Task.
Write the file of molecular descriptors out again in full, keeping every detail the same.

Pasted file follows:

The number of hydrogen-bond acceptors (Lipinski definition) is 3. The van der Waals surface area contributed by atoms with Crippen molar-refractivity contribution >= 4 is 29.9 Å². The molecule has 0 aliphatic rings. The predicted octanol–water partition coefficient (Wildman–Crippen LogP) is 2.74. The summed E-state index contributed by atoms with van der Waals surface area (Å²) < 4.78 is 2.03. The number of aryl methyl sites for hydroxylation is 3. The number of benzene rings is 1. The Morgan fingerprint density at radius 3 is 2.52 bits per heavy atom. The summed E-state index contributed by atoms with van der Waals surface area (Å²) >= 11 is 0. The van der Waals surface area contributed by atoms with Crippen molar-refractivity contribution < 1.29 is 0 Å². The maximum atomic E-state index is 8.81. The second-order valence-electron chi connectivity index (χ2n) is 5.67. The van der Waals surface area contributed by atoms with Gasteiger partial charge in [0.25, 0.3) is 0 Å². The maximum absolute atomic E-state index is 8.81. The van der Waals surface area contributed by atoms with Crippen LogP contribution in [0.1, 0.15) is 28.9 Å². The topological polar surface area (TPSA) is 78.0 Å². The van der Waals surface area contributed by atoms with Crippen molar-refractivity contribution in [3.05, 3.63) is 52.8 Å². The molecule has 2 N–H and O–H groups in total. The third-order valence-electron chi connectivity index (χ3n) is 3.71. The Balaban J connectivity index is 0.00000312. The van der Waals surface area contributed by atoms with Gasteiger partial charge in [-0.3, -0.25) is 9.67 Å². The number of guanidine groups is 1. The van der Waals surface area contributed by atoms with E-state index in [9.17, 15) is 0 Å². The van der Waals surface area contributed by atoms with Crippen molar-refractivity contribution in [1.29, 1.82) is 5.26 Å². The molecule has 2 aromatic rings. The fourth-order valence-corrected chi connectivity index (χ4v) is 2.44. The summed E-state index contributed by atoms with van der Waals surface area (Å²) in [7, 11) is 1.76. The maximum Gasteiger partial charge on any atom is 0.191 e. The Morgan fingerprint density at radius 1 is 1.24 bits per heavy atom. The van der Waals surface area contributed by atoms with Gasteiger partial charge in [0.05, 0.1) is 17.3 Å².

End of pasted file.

The number of hydrogen-bond acceptors (Lipinski definition) is 3. The van der Waals surface area contributed by atoms with Crippen molar-refractivity contribution >= 4 is 29.9 Å². The molecule has 0 aliphatic rings. The predicted octanol–water partition coefficient (Wildman–Crippen LogP) is 2.74. The summed E-state index contributed by atoms with van der Waals surface area (Å²) < 4.78 is 2.03. The number of aryl methyl sites for hydroxylation is 3. The number of benzene rings is 1. The Morgan fingerprint density at radius 3 is 2.52 bits per heavy atom. The summed E-state index contributed by atoms with van der Waals surface area (Å²) >= 11 is 0. The van der Waals surface area contributed by atoms with Crippen molar-refractivity contribution < 1.29 is 0 Å². The maximum atomic E-state index is 8.81. The second-order valence-electron chi connectivity index (χ2n) is 5.67. The van der Waals surface area contributed by atoms with Gasteiger partial charge in [0.25, 0.3) is 0 Å². The maximum absolute atomic E-state index is 8.81. The van der Waals surface area contributed by atoms with Crippen LogP contribution in [0.1, 0.15) is 28.9 Å². The topological polar surface area (TPSA) is 78.0 Å². The van der Waals surface area contributed by atoms with Crippen molar-refractivity contribution in [3.05, 3.63) is 52.8 Å². The molecule has 2 N–H and O–H groups in total. The third-order valence-electron chi connectivity index (χ3n) is 3.71. The Balaban J connectivity index is 0.00000312. The van der Waals surface area contributed by atoms with Gasteiger partial charge in [-0.3, -0.25) is 9.67 Å². The number of guanidine groups is 1. The van der Waals surface area contributed by atoms with E-state index in [9.17, 15) is 0 Å². The van der Waals surface area contributed by atoms with Crippen molar-refractivity contribution in [1.29, 1.82) is 5.26 Å². The molecule has 2 aromatic rings. The fourth-order valence-corrected chi connectivity index (χ4v) is 2.44. The summed E-state index contributed by atoms with van der Waals surface area (Å²) in [7, 11) is 1.76. The maximum Gasteiger partial charge on any atom is 0.191 e. The Morgan fingerprint density at radius 1 is 1.24 bits per heavy atom. The van der Waals surface area contributed by atoms with Gasteiger partial charge in [0.05, 0.1) is 17.3 Å².